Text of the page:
Resumen del libro
The economics of crime is an area of growing activity and concern, increasingly influential both to the study of crime and criminal justice and to the formulation of crime reduction and criminal justice policy. It has become increasingly central as well to the study of crime and criminology, but there remains a strong need for a comprehensive and accessible text which covers the field. "Crime and Economics" is written predominantly for students of criminology, but will also be valuable for managers and policy-makers in the field. It does not assume knowledge of economics. The book begins with an introduction to the relationship between economics and crime, and moves on to consider economic theory, research methods, and the ways in which economics has influenced criminological theory. Having reviewed the fundamental issues and some relevant analytical tools, we explore reasons why people commit crime; the extent of crime and its economic and social costs; and, economic aspects of punishment and crime reduction. In doing so we pose such questions as: Can society decrease criminal activity from a basis of economic disincentives? What forms of crime reduction and methods of reducing re-offending are most cost beneficial? How can the economic efficiency of policing be measured? Two case study chapters address two major forms of criminal activity - organised crime and illicit drug use - exploring the ways in which economics can help us understand the operation of different forms of illegal markets. In conclusion, we draw together the key themes of the book and look at future directions for economic analyses within criminology.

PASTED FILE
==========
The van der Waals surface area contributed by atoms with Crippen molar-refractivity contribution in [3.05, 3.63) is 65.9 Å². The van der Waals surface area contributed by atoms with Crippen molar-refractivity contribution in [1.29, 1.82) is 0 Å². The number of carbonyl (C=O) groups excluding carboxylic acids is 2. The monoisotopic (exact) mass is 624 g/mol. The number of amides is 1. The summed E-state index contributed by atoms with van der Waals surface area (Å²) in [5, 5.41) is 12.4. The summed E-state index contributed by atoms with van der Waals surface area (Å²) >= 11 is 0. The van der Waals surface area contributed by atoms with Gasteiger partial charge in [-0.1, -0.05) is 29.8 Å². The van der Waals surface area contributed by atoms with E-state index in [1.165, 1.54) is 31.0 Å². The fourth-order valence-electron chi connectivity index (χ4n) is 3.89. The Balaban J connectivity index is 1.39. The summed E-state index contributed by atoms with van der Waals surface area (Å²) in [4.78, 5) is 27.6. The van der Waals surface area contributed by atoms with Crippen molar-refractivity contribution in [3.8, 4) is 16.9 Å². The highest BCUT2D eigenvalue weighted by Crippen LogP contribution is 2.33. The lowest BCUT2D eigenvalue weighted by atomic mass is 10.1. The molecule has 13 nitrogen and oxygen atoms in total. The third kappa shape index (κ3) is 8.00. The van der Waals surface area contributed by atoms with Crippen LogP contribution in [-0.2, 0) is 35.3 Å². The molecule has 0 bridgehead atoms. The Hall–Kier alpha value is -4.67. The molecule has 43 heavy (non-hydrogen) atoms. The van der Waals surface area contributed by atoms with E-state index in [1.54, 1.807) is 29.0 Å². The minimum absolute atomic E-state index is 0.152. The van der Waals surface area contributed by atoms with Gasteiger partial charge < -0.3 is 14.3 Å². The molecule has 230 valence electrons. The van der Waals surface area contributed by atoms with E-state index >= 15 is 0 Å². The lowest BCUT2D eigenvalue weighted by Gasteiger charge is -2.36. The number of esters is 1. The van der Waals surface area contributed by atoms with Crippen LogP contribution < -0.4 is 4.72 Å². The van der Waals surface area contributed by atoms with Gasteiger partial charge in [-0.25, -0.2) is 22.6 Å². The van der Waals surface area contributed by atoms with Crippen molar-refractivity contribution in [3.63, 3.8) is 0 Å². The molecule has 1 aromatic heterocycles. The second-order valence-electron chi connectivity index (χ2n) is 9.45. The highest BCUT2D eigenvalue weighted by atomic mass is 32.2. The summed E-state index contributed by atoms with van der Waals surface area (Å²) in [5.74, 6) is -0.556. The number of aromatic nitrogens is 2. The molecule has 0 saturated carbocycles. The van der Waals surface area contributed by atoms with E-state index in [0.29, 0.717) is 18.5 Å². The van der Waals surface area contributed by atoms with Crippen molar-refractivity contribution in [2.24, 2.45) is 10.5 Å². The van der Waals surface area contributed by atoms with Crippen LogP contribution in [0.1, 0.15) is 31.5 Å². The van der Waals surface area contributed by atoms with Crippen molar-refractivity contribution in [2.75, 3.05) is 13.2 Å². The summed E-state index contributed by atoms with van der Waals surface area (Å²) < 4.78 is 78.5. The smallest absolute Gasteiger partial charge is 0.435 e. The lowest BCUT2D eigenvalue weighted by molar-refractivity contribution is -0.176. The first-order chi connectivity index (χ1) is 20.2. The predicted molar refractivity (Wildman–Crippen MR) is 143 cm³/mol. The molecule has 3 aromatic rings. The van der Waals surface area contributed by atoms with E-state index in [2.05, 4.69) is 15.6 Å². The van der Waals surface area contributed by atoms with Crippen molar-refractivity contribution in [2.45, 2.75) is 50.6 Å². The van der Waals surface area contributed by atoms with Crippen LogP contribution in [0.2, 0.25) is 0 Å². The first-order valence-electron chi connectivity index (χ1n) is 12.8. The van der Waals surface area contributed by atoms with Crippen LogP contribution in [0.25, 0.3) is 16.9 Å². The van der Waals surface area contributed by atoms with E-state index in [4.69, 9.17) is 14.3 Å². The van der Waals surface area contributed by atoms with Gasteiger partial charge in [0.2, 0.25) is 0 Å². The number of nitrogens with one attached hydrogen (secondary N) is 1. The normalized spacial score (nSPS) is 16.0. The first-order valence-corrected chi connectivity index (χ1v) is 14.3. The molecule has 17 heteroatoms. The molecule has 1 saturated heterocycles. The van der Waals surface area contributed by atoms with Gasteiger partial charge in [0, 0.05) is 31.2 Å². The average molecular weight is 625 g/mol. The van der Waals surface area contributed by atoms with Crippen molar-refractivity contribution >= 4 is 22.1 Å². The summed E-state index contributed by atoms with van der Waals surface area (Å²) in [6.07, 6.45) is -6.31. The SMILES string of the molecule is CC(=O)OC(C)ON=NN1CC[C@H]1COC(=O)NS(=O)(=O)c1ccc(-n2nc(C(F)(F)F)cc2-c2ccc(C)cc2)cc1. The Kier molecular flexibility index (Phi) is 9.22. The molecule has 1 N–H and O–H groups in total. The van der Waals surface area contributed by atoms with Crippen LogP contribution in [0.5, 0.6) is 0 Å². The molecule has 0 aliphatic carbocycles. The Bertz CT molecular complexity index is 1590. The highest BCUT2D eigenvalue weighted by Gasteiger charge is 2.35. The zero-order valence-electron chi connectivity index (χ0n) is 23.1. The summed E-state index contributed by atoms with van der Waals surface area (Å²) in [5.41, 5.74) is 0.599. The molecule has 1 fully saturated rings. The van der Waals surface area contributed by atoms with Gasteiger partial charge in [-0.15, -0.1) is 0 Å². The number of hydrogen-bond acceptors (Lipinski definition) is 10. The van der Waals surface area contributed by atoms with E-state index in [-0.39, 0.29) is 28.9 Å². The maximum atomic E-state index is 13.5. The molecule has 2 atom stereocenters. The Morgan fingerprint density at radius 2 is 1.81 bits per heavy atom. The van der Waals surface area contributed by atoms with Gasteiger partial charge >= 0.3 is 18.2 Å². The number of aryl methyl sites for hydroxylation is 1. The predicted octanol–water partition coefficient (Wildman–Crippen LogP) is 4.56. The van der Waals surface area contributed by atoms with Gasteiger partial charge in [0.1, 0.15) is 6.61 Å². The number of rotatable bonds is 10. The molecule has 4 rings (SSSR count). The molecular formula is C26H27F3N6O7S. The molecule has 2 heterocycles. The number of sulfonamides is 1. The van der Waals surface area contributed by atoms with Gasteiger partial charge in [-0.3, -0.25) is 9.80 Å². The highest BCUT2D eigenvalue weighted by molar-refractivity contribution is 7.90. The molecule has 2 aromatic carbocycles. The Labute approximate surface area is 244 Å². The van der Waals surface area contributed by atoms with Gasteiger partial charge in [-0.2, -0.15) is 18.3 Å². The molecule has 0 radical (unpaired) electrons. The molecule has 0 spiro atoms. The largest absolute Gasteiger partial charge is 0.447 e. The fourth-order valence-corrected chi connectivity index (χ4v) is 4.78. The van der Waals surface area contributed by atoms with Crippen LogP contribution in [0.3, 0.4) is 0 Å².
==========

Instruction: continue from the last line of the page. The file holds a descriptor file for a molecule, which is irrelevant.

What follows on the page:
1. Introduction 2. A Brief Introduction to Economic Theory 3. Modelling Criminal Behaviour 4. Rational Choice Theory in Criminology 5. The Labour Market, Poverty and Crime 6. Economic Tools: Estimating the Bottom Line of Criminal Justice Intervetions 7. The Costs of Crime 8. Crime Reduction 9. The Economic Analysis of Prisons and Community Justice Alternatives 10. Organised Crime 11. Illicit Drugs